The algorithms and displays presented herein are not inherently related to any particular computer or other apparatus. Various general purpose systems may be used with programs in accordance with the teachings herein, or it may prove convenient to construct more specialized apparatus to perform the methods. The structure for a variety of these systems will appear from the description below. In addition, the present invention is not described with reference to any particular programming language. It will be appreciated that a variety of programming languages may be used to implement the teachings of the invention as described herein.

A machine-readable medium includes any mechanism for storing or transmitting information in a form readable by a machine (e.g., a computer). For example, a machine-readable medium includes read only memory (“ROM”); random access memory (“RAM”); magnetic disk storage media; optical storage media; flash memory devices; electrical, optical, acoustical or other form of propagated signals (e.g., carrier waves, infrared signals, digital signals, etc.); and the like.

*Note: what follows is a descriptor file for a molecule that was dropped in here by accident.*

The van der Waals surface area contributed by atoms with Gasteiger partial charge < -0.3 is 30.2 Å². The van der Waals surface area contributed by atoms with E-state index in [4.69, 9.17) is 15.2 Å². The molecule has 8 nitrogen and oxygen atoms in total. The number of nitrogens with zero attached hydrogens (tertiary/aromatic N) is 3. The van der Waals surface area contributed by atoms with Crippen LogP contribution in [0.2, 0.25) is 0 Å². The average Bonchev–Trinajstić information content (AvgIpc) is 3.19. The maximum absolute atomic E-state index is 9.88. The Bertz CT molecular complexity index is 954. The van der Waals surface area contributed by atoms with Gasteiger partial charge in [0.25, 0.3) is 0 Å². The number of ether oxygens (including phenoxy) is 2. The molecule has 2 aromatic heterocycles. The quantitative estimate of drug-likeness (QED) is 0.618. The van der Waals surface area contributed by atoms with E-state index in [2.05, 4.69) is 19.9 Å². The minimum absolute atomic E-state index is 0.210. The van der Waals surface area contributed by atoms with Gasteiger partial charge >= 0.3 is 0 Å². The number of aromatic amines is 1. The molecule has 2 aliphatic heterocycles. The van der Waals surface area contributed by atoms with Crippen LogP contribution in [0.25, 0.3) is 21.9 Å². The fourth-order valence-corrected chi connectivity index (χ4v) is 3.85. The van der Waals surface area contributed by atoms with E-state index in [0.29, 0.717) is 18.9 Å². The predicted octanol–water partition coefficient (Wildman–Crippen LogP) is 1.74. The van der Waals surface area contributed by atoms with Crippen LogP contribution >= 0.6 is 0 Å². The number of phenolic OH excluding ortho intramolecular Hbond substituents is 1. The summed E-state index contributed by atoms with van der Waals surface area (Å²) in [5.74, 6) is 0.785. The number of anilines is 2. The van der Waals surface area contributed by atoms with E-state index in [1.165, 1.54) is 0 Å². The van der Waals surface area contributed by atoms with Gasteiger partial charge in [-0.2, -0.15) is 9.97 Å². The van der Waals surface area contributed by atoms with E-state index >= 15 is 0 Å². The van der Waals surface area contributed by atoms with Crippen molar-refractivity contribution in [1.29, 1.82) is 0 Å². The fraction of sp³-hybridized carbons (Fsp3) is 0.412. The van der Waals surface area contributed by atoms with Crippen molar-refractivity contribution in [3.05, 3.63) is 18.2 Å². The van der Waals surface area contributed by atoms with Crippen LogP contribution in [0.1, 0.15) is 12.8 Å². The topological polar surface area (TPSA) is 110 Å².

References to “in a particular embodiment” and the like refer to features that are present in at least one embodiment of the invention. Separate references to “an embodiment” or “particular embodiments” or the like do not necessarily refer to the same embodiment or embodiments; however, such embodiments are not mutually exclusive, unless so indicated or as are readily apparent to one of skill in the art. The invention is thus inclusive of combinations of the embodiments described herein.

FIG. 1 shows a block diagram illustrating the steps of an embodiment of a method in accordance with the present invention. An input image (step 10) is accessed and/or obtained through a projection-based medical imaging modality, such as an x-ray modality.

At step 20, a statistical model of the interested anatomical structure is initialized in terms of a rough size and location of the structure, using manual operations or according to automatically located reference objects in the vicinity.